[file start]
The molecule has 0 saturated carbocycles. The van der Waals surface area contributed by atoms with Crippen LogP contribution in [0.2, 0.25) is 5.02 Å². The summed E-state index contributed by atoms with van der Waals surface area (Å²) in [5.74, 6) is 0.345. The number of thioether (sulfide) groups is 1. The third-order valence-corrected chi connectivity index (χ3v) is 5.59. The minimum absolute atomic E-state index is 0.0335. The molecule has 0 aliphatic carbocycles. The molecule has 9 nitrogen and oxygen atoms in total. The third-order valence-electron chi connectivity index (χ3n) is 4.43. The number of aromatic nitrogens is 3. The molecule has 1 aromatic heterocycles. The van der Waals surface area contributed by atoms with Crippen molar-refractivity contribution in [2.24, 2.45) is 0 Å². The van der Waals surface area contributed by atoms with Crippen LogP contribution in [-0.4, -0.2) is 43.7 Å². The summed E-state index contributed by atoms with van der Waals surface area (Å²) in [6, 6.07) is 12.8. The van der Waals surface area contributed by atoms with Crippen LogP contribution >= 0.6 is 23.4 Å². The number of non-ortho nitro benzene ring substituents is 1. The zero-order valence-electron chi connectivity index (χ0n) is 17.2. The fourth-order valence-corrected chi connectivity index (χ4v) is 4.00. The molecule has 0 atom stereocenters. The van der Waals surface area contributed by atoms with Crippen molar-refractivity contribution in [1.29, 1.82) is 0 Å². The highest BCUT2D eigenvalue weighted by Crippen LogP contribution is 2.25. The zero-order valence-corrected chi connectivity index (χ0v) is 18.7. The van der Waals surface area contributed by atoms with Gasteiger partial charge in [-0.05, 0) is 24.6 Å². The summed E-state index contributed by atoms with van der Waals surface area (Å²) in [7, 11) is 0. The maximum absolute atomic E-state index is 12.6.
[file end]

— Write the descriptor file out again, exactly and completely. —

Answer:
The molecule has 0 saturated carbocycles. The van der Waals surface area contributed by atoms with Crippen LogP contribution in [0.2, 0.25) is 5.02 Å². The summed E-state index contributed by atoms with van der Waals surface area (Å²) in [5.74, 6) is 0.345. The number of thioether (sulfide) groups is 1. The third-order valence-corrected chi connectivity index (χ3v) is 5.59. The minimum absolute atomic E-state index is 0.0335. The molecule has 0 aliphatic carbocycles. The molecule has 9 nitrogen and oxygen atoms in total. The third-order valence-electron chi connectivity index (χ3n) is 4.43. The number of aromatic nitrogens is 3. The molecule has 1 aromatic heterocycles. The van der Waals surface area contributed by atoms with Crippen molar-refractivity contribution in [2.24, 2.45) is 0 Å². The van der Waals surface area contributed by atoms with Crippen LogP contribution in [-0.4, -0.2) is 43.7 Å². The summed E-state index contributed by atoms with van der Waals surface area (Å²) in [6, 6.07) is 12.8. The van der Waals surface area contributed by atoms with Crippen LogP contribution >= 0.6 is 23.4 Å². The number of non-ortho nitro benzene ring substituents is 1. The zero-order valence-electron chi connectivity index (χ0n) is 17.2. The fourth-order valence-corrected chi connectivity index (χ4v) is 4.00. The molecule has 0 atom stereocenters. The van der Waals surface area contributed by atoms with Crippen molar-refractivity contribution in [1.29, 1.82) is 0 Å². The highest BCUT2D eigenvalue weighted by Crippen LogP contribution is 2.25. The zero-order valence-corrected chi connectivity index (χ0v) is 18.7. The van der Waals surface area contributed by atoms with Gasteiger partial charge in [-0.05, 0) is 24.6 Å². The summed E-state index contributed by atoms with van der Waals surface area (Å²) in [7, 11) is 0. The maximum absolute atomic E-state index is 12.6.